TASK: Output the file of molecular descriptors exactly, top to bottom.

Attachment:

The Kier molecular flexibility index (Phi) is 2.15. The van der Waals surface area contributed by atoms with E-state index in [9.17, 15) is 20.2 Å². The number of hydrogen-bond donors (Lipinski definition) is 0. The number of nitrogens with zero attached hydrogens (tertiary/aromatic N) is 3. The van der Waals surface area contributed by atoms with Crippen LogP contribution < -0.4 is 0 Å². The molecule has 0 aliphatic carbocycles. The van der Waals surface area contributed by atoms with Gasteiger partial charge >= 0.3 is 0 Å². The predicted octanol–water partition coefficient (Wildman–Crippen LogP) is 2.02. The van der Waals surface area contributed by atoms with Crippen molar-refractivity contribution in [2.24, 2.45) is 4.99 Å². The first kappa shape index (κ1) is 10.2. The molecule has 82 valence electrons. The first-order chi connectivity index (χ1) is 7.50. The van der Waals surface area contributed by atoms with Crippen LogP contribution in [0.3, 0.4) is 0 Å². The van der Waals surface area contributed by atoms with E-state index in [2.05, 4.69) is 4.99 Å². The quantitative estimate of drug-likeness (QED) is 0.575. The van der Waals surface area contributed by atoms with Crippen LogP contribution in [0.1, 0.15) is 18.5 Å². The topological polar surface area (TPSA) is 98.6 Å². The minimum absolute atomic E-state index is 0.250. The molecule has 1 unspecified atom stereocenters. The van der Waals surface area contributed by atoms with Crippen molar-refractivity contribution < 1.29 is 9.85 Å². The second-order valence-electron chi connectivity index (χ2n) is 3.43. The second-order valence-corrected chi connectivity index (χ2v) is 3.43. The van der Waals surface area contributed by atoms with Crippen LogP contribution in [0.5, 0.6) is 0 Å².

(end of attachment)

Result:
The Kier molecular flexibility index (Phi) is 2.15. The van der Waals surface area contributed by atoms with E-state index in [9.17, 15) is 20.2 Å². The number of hydrogen-bond donors (Lipinski definition) is 0. The number of nitrogens with zero attached hydrogens (tertiary/aromatic N) is 3. The van der Waals surface area contributed by atoms with Crippen LogP contribution < -0.4 is 0 Å². The molecule has 0 aliphatic carbocycles. The van der Waals surface area contributed by atoms with Gasteiger partial charge >= 0.3 is 0 Å². The predicted octanol–water partition coefficient (Wildman–Crippen LogP) is 2.02. The van der Waals surface area contributed by atoms with Crippen molar-refractivity contribution in [2.24, 2.45) is 4.99 Å². The first kappa shape index (κ1) is 10.2. The molecule has 82 valence electrons. The first-order chi connectivity index (χ1) is 7.50. The van der Waals surface area contributed by atoms with Crippen LogP contribution in [0.3, 0.4) is 0 Å². The van der Waals surface area contributed by atoms with E-state index in [2.05, 4.69) is 4.99 Å². The quantitative estimate of drug-likeness (QED) is 0.575. The van der Waals surface area contributed by atoms with Crippen LogP contribution in [0.1, 0.15) is 18.5 Å². The topological polar surface area (TPSA) is 98.6 Å². The minimum absolute atomic E-state index is 0.250. The molecule has 1 unspecified atom stereocenters. The van der Waals surface area contributed by atoms with Crippen molar-refractivity contribution < 1.29 is 9.85 Å². The second-order valence-electron chi connectivity index (χ2n) is 3.43. The second-order valence-corrected chi connectivity index (χ2v) is 3.43. The van der Waals surface area contributed by atoms with Crippen LogP contribution in [0.5, 0.6) is 0 Å².